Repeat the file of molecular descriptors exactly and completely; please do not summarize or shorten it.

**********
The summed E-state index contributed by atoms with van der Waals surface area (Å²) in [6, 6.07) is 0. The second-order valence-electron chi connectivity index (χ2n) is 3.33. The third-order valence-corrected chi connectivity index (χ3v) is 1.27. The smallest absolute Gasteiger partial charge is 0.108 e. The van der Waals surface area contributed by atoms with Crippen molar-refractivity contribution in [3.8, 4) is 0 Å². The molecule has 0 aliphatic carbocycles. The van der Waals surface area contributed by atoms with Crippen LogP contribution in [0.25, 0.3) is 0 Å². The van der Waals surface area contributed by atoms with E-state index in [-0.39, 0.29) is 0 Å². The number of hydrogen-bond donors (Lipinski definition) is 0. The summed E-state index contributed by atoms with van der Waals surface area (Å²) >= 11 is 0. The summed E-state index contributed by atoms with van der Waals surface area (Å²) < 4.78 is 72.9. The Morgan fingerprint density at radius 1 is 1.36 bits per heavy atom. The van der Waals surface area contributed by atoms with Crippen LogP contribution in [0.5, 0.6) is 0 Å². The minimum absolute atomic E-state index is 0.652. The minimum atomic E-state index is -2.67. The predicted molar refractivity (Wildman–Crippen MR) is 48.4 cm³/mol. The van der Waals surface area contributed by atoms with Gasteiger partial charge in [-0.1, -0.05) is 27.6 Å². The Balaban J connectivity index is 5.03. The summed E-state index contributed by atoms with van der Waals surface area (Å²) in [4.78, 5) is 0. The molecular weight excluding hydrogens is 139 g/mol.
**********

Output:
The summed E-state index contributed by atoms with van der Waals surface area (Å²) in [6, 6.07) is 0. The second-order valence-electron chi connectivity index (χ2n) is 3.33. The third-order valence-corrected chi connectivity index (χ3v) is 1.27. The smallest absolute Gasteiger partial charge is 0.108 e. The van der Waals surface area contributed by atoms with Crippen molar-refractivity contribution in [3.8, 4) is 0 Å². The molecule has 0 aliphatic carbocycles. The van der Waals surface area contributed by atoms with Crippen LogP contribution in [0.25, 0.3) is 0 Å². The van der Waals surface area contributed by atoms with E-state index in [-0.39, 0.29) is 0 Å². The number of hydrogen-bond donors (Lipinski definition) is 0. The summed E-state index contributed by atoms with van der Waals surface area (Å²) >= 11 is 0. The summed E-state index contributed by atoms with van der Waals surface area (Å²) < 4.78 is 72.9. The Morgan fingerprint density at radius 1 is 1.36 bits per heavy atom. The van der Waals surface area contributed by atoms with Crippen LogP contribution in [0.5, 0.6) is 0 Å². The minimum absolute atomic E-state index is 0.652. The minimum atomic E-state index is -2.67. The predicted molar refractivity (Wildman–Crippen MR) is 48.4 cm³/mol. The van der Waals surface area contributed by atoms with Gasteiger partial charge in [-0.1, -0.05) is 27.6 Å². The Balaban J connectivity index is 5.03. The summed E-state index contributed by atoms with van der Waals surface area (Å²) in [4.78, 5) is 0. The molecular weight excluding hydrogens is 139 g/mol.